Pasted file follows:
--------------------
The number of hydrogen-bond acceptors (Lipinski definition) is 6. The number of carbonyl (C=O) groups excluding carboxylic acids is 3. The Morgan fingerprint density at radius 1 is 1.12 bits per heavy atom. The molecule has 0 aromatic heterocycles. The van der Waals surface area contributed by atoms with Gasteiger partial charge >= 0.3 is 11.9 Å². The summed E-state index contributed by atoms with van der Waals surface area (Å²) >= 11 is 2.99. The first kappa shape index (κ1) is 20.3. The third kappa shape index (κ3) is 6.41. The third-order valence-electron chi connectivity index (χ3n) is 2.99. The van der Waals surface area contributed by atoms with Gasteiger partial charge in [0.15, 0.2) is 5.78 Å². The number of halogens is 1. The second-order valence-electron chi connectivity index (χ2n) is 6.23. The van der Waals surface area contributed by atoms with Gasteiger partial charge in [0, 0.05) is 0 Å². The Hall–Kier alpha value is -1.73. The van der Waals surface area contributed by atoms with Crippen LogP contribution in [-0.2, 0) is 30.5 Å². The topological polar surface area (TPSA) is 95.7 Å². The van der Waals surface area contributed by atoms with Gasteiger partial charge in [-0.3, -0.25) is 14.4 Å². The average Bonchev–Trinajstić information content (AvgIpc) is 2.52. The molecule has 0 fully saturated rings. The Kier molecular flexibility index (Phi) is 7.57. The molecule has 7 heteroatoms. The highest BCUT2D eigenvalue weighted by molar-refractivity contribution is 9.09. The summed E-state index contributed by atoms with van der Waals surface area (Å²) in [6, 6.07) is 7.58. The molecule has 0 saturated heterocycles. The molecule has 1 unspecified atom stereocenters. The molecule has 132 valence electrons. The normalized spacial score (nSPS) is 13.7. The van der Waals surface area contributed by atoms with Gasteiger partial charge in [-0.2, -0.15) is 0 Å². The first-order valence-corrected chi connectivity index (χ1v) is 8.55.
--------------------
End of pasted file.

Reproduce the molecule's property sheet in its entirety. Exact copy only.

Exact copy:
The number of hydrogen-bond acceptors (Lipinski definition) is 6. The number of carbonyl (C=O) groups excluding carboxylic acids is 3. The Morgan fingerprint density at radius 1 is 1.12 bits per heavy atom. The molecule has 0 aromatic heterocycles. The van der Waals surface area contributed by atoms with Gasteiger partial charge >= 0.3 is 11.9 Å². The summed E-state index contributed by atoms with van der Waals surface area (Å²) >= 11 is 2.99. The first kappa shape index (κ1) is 20.3. The third kappa shape index (κ3) is 6.41. The third-order valence-electron chi connectivity index (χ3n) is 2.99. The van der Waals surface area contributed by atoms with Gasteiger partial charge in [0.15, 0.2) is 5.78 Å². The number of halogens is 1. The second-order valence-electron chi connectivity index (χ2n) is 6.23. The van der Waals surface area contributed by atoms with Gasteiger partial charge in [0, 0.05) is 0 Å². The Hall–Kier alpha value is -1.73. The van der Waals surface area contributed by atoms with Crippen LogP contribution in [-0.2, 0) is 30.5 Å². The topological polar surface area (TPSA) is 95.7 Å². The van der Waals surface area contributed by atoms with Gasteiger partial charge in [-0.3, -0.25) is 14.4 Å². The average Bonchev–Trinajstić information content (AvgIpc) is 2.52. The molecule has 0 fully saturated rings. The Kier molecular flexibility index (Phi) is 7.57. The molecule has 7 heteroatoms. The highest BCUT2D eigenvalue weighted by molar-refractivity contribution is 9.09. The summed E-state index contributed by atoms with van der Waals surface area (Å²) in [6, 6.07) is 7.58. The molecule has 0 saturated heterocycles. The molecule has 1 unspecified atom stereocenters. The molecule has 132 valence electrons. The normalized spacial score (nSPS) is 13.7. The van der Waals surface area contributed by atoms with Gasteiger partial charge in [-0.2, -0.15) is 0 Å². The first-order valence-corrected chi connectivity index (χ1v) is 8.55.